Put 1 cup of jojoba or olive oil in a glass jar. The North Country Soap Making Library reports that jojoba oil tends to capture and hold the rose scent longer than other oils, but if you do not have jojoba oil, olive oil is suitable.

Step 3

Set the glass jar with the oil in the pan of hot water. This will keep the oil warm, which helps it pull the scent from the petals.

Step 4

Shred or crush 1 cup of rose petals with a pestle in a glass bowl. You can also use a wooden spoon or your fingers if you have no other supplies available.

Step 5

Place the petals in the jar with the oil and cover. Once the pan of water cools, you can move the jar to a warm, sunny window sill.

Step 6

Leave the oil and petals alone for at least 24 hours. Tea Rose Lane.com recommends letting the petals soak in oil for up to 7 days, depending upon how strong of a scent you desire.

Step 7

Remove the rose petals from the oil and squeeze them to get all of the oil into the jar.

Step 8

Strain the oil through a fine mesh sieve into another jar or glass bowl to remove any petal pieces or other debris.

Step 9

Repeat Steps 1 through 8 for a minimum of 7 days.

Step 10

Store the finished rose oil in a dark glass jar, or a glass jar kept in a dark cupboard.

You can let the first cup of petals remain in the oil for 24 hours, and then allow the second cup to remain in for 48 to 72 if you wish.

WarningsIf you experience itching, burning or redness when using rose oil on the skin, discontinue use. You may still be able to use it for aromatherapy purposes.

7. Rose Sugar Scrub

Scrubs are great for the summer because it keeps your skin exfoliated and glowing!

Sugar scrubs also have a few benefits over salt scrubs. For one, small sugar granules are generally gentler than salt, which can cause microscopic tears in the skin; two, because of sugar's natural humectants properties, these scrubs are more hydrating than salt scrubs, which can strip skin of natural oils.

To make your own DIY rose sugar scrub, combine the 1 cup of sugar, 1/2 cup of coconut oil, and 1 1/2-2 cups of fresh rose petals in a food processor. Pulse until blended. If the mixture is looking a bit dry, add an extra tablespoon of coconut oil.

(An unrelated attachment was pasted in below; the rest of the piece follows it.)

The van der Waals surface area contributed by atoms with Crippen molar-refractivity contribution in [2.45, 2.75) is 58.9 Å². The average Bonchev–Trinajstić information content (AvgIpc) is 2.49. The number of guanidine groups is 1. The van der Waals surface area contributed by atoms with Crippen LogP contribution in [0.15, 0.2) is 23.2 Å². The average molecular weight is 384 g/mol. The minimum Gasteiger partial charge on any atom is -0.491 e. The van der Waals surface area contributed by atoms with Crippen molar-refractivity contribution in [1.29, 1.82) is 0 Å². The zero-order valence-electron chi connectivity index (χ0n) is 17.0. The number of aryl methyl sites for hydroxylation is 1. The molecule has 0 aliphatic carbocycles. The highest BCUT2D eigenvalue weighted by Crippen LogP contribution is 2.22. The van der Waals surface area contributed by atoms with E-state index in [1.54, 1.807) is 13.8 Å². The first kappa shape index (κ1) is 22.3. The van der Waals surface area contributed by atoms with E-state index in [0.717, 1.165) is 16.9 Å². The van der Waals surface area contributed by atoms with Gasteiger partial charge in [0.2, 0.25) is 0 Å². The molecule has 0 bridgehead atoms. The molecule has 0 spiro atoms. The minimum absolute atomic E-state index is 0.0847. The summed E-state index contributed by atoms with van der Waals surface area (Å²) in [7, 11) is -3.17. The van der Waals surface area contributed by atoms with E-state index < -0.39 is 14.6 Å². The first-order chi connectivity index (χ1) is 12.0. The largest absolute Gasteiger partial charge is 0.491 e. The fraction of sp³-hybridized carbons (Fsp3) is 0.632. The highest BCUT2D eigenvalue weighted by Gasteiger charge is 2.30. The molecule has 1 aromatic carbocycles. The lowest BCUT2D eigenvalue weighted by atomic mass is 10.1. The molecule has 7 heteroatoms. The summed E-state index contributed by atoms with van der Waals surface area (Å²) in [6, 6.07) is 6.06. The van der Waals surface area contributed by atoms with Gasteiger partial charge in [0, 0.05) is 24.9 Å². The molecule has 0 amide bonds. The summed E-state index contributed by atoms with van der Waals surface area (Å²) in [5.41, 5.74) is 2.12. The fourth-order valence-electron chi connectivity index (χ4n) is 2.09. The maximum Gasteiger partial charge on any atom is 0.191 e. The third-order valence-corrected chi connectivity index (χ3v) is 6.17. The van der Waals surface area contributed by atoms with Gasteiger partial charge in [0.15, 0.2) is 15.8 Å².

Add in 10-15 drops of rose essential oil. Stir. Seriously, how pretty is that, y’all?!

Spoon into an airtight container, and it’s ready to go! If you’re giving this DIY rose sugar scrub away as a gift, consider tying on a cute label and small wooden spoon, too!

8. Rose Petal Bath Bomb! Who doesn't love to take a nice bath at the end of a long day?

Ingredients for DIY Rose Bath Bombs ½ cup baking soda ⅛ cup arrowroot powder 2 teaspoons beetroot powder ¼ cup citric acid ⅛ cup pink himalayan salt, fine 1 teaspoon rosehip oil 3 teaspoons sweet almond oil 3 drops eucalyptus essential oil 1 tablespoon dried rose petals 1 to 2 teaspoons witch hazel set of bath bomb molds

Add baking soda, arrowroot powder, citric acid, and pink himalayan salt to large glass mixing bowl. Whisk to blend and remove any clumps. Add beetroot powder for a natural pink color. In small mixing bowl combine rosehip oil, sweet almond oil, and eucalyptus oil. Then slowly the wet mixture into the dry mixture, whisking as you go. If the mixture begins to fizz or foam, slow down.

After combining mixtures, scoop a small amount into your hand and squeeze it together to test the consistency. It should stick together and hold it’s shape. If the mixture is too dry and powdery, add a ½ teaspoon of witch hazel or water. Then mix well and test again. Repeat until you have the correct consistency.

Once the bath bomb mixture is ready, place a pinch of dried rose petals in the base of one half of a bath bomb mold (this is the set of bath bomb molds I use, they never fail). Scoop each side of the bath bomb mold into the mixture until it’s just overflowing. Then press together and let stand 2 minutes. I recommend using multiple bath bomb molds so you can keep going while the others are setting. Continue to add a pinch of dried rose petals to one half of each bath bomb. Once set gently release the bath bomb onto a cutting board or cookie sheet. If the bath bomb cracks while removing it, scoop a little more mixture and press together again.

Allow bath bombs to dry uncovered 8 hour or overnight. Once dry, store in a dry place or container until use.

Yields: 6 large bath 5 oz bombs or 12 to 15 small 2 oz bath bombs

9. Rose Hip Kombcuha

Rose Hips are what you get from your roses at the end of the season and they have GREAT benefits including a lot of vitamin C that can help in preventing and treating colds, flu, and vitamin C deficiencies! CLICK HERE for a great receipt to use your rose hips in!

10. Classic Fresh Cut Arrangement

Cutting your roses right before they start to open and placing them into a vase will bring that scent into your home!